Withdrawal of life-sustaining therapy in injured patients: Variations between trauma centers and nontrauma centers

Zara Cooper, Frederick P. Rivara, Jin Wang, Ellen J. MacKenzie, Gregory Jurkovich

Research output: Contribution to journalArticle

34 Citations (Scopus)

Abstract

Background: We sought to identify patient and institutional variables predictive of a withdrawal of care order (WOCO) in trauma patients. We hypothesized that the frequency of WOCO would be higher at trauma centers. . Methods: Data from the National Study on the Costs and Outcomes of Trauma were used to determine associations between WOCO status and patient characteristics, institutional characteristics, and hospital course. X2; t tests, and multivariate analysis were used to identify variables predictive of WOCO. Results: Of 14,190 patients, 618 (4.4%) had WOCO, which accounted for 60.9% of patients who died in hospital. Age (p = < 0.001), race (p = < 0.001), comorbidity (p = < 0.001), and injury mechanism were associated with WOCO (p = 0.03). WOCO patients had higher New Injury Severity Score (p = <0.001), lower Glasgow Coma Scale motor scores (p = < 0.001), and higher incidence of midline shift on head computed tomography (p = 0.01). Trauma center status (odds ratio, 1.56; 95% confidence interval, 1.06-2.30) and closed intensive care units (odds ratio, 1.53; 95% confidence interval, 1.03-2.25) were also predictive of a WOCO. There was a sizable variation (0%-16%) in the percentage of patients with WOCO across centers. Conclusions: Most trauma patients who die in hospital do so after a WOCO. Although trauma center status and closed intensive care units are predictive of a WOCO, variation in the percentage of patients with WOCO across all centers speaks to the complexity of these decisions. Further investigation is needed to understand how a WOCO is applied to trauma patients.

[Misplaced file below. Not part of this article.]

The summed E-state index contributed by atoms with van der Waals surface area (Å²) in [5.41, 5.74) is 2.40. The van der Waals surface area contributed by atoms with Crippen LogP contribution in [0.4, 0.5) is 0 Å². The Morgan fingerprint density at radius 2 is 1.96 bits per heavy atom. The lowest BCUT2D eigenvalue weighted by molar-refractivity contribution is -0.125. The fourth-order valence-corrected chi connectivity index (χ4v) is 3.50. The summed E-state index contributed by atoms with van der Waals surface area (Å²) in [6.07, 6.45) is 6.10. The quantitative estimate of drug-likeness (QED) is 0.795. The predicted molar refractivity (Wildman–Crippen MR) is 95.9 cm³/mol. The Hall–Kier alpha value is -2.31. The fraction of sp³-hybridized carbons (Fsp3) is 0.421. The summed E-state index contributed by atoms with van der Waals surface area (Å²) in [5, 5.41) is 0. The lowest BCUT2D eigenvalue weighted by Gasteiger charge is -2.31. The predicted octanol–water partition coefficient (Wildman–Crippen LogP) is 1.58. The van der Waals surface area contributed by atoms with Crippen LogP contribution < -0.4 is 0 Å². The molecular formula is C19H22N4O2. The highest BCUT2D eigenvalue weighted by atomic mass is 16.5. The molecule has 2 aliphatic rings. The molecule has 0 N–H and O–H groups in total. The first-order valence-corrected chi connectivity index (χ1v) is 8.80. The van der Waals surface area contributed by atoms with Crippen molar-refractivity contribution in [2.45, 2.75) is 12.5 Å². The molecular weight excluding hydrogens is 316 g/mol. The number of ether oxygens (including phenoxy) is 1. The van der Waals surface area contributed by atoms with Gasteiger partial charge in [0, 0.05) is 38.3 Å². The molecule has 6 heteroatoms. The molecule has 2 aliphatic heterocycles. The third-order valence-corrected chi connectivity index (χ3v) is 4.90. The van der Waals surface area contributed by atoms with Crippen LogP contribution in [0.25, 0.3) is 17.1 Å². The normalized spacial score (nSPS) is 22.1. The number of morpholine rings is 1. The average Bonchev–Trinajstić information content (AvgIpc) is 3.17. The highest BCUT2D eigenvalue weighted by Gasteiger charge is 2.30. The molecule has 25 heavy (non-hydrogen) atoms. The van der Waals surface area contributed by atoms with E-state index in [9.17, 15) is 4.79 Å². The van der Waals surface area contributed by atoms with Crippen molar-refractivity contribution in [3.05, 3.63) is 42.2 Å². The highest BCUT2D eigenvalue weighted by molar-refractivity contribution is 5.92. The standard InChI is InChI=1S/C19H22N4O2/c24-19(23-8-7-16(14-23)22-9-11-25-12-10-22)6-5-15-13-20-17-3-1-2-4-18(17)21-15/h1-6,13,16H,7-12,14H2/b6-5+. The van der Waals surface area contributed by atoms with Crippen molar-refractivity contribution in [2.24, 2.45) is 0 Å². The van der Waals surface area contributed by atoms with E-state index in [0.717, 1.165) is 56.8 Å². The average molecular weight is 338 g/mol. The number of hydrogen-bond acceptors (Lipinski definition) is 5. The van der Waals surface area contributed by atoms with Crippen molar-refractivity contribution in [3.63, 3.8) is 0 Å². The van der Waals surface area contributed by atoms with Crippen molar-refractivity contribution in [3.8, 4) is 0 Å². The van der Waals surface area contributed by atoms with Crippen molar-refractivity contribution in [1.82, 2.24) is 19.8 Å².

Original languageEnglish (US)
Pages (from-to)1327-1335
Number of pages9
JournalJournal of Trauma - Injury, Infection and Critical Care
Volume66
Issue number5
DOIs
StatePublished - May 1 2009
Externally publishedYes

Fingerprint

Trauma Centers
Wounds and Injuries
Therapeutics
Intensive Care Units
Odds Ratio
Confidence Intervals
Glasgow Coma Scale
Injury Severity Score
Comorbidity
Patient Care
Multivariate Analysis
Head
Tomography
Costs and Cost Analysis
Incidence

Keywords

  • Elderly trauma
  • End-of-life care
  • Trauma centers
  • Withdrawal of care

ASJC Scopus subject areas

  • Surgery
  • Critical Care and Intensive Care Medicine

Cite this

Withdrawal of life-sustaining therapy in injured patients : Variations between trauma centers and nontrauma centers. / Cooper, Zara; Rivara, Frederick P.; Wang, Jin; MacKenzie, Ellen J.; Jurkovich, Gregory.

In: Journal of Trauma - Injury, Infection and Critical Care, Vol. 66, No. 5, 01.05.2009, p. 1327-1335.

Research output: Contribution to journalArticle

@article{6ce6892647594cdcbc973d001420d421,
title = "Withdrawal of life-sustaining therapy in injured patients: Variations between trauma centers and nontrauma centers",
abstract = "Background: We sought to identify patient and institutional variables predictive of a withdrawal of care order (WOCO) in trauma patients. We hypothesized that the frequency of WOCO would be higher at trauma centers. . Methods: Data from the National Study on the Costs and Outcomes of Trauma were used to determine associations between WOCO status and patient characteristics, institutional characteristics, and hospital course. X2; t tests, and multivariate analysis were used to identify variables predictive of WOCO. Results: Of 14,190 patients, 618 (4.4{\%}) had WOCO, which accounted for 60.9{\%} of patients who died in hospital. Age (p = < 0.001), race (p = < 0.001), comorbidity (p = < 0.001), and injury mechanism were associated with WOCO (p = 0.03). WOCO patients had higher New Injury Severity Score (p = <0.001), lower Glasgow Coma Scale motor scores (p = < 0.001), and higher incidence of midline shift on head computed tomography (p = 0.01). Trauma center status (odds ratio, 1.56; 95{\%} confidence interval, 1.06-2.30) and closed intensive care units (odds ratio, 1.53; 95{\%} confidence interval, 1.03-2.25) were also predictive of a WOCO. There was a sizable variation (0{\%}-16{\%}) in the percentage of patients with WOCO across centers. Conclusions: Most trauma patients who die in hospital do so after a WOCO. Although trauma center status and closed intensive care units are predictive of a WOCO, variation in the percentage of patients with WOCO across all centers speaks to the complexity of these decisions. Further investigation is needed to understand how a WOCO is applied to trauma patients.",